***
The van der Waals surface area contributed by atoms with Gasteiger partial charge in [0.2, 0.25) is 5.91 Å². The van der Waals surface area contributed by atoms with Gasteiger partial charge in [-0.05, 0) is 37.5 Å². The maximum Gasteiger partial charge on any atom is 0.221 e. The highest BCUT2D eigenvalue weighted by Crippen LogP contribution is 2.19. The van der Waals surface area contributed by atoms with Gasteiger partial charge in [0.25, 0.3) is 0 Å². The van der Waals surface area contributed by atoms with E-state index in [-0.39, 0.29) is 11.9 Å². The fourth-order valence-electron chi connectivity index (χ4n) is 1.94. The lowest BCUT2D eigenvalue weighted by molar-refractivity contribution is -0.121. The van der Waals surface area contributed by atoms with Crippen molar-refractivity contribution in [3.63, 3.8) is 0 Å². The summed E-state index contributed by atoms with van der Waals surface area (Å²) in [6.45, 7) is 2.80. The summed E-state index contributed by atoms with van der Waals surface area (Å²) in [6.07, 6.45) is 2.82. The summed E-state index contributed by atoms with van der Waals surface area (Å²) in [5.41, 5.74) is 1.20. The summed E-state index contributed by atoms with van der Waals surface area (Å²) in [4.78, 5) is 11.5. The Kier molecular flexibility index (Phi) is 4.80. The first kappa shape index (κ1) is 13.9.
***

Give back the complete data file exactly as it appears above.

The van der Waals surface area contributed by atoms with Gasteiger partial charge in [0.2, 0.25) is 5.91 Å². The van der Waals surface area contributed by atoms with Gasteiger partial charge in [-0.05, 0) is 37.5 Å². The maximum Gasteiger partial charge on any atom is 0.221 e. The highest BCUT2D eigenvalue weighted by Crippen LogP contribution is 2.19. The van der Waals surface area contributed by atoms with Gasteiger partial charge in [0.25, 0.3) is 0 Å². The van der Waals surface area contributed by atoms with E-state index in [-0.39, 0.29) is 11.9 Å². The fourth-order valence-electron chi connectivity index (χ4n) is 1.94. The lowest BCUT2D eigenvalue weighted by molar-refractivity contribution is -0.121. The van der Waals surface area contributed by atoms with Crippen molar-refractivity contribution in [3.63, 3.8) is 0 Å². The summed E-state index contributed by atoms with van der Waals surface area (Å²) in [6.45, 7) is 2.80. The summed E-state index contributed by atoms with van der Waals surface area (Å²) in [6.07, 6.45) is 2.82. The summed E-state index contributed by atoms with van der Waals surface area (Å²) in [5.41, 5.74) is 1.20. The summed E-state index contributed by atoms with van der Waals surface area (Å²) in [4.78, 5) is 11.5. The Kier molecular flexibility index (Phi) is 4.80. The first kappa shape index (κ1) is 13.9.